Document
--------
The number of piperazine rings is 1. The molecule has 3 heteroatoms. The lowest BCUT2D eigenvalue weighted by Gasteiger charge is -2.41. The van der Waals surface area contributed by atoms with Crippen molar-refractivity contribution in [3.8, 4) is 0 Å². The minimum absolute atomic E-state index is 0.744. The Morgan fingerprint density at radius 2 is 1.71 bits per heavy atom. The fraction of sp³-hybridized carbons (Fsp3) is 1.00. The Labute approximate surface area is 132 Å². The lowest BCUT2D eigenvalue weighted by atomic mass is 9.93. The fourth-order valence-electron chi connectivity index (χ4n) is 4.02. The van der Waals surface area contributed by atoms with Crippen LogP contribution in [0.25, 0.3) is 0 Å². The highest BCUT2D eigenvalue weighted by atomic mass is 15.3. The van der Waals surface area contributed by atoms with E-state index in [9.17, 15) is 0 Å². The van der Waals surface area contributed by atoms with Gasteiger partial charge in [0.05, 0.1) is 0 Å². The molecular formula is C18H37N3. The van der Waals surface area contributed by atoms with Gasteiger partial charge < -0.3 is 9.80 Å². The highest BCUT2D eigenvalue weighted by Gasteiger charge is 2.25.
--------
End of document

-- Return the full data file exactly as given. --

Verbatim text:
The number of piperazine rings is 1. The molecule has 3 heteroatoms. The lowest BCUT2D eigenvalue weighted by Gasteiger charge is -2.41. The van der Waals surface area contributed by atoms with Crippen molar-refractivity contribution in [3.8, 4) is 0 Å². The minimum absolute atomic E-state index is 0.744. The Morgan fingerprint density at radius 2 is 1.71 bits per heavy atom. The fraction of sp³-hybridized carbons (Fsp3) is 1.00. The Labute approximate surface area is 132 Å². The lowest BCUT2D eigenvalue weighted by atomic mass is 9.93. The fourth-order valence-electron chi connectivity index (χ4n) is 4.02. The van der Waals surface area contributed by atoms with Crippen LogP contribution in [0.25, 0.3) is 0 Å². The highest BCUT2D eigenvalue weighted by atomic mass is 15.3. The van der Waals surface area contributed by atoms with E-state index in [9.17, 15) is 0 Å². The van der Waals surface area contributed by atoms with Gasteiger partial charge in [0.05, 0.1) is 0 Å². The molecular formula is C18H37N3. The van der Waals surface area contributed by atoms with Gasteiger partial charge < -0.3 is 9.80 Å². The highest BCUT2D eigenvalue weighted by Gasteiger charge is 2.25.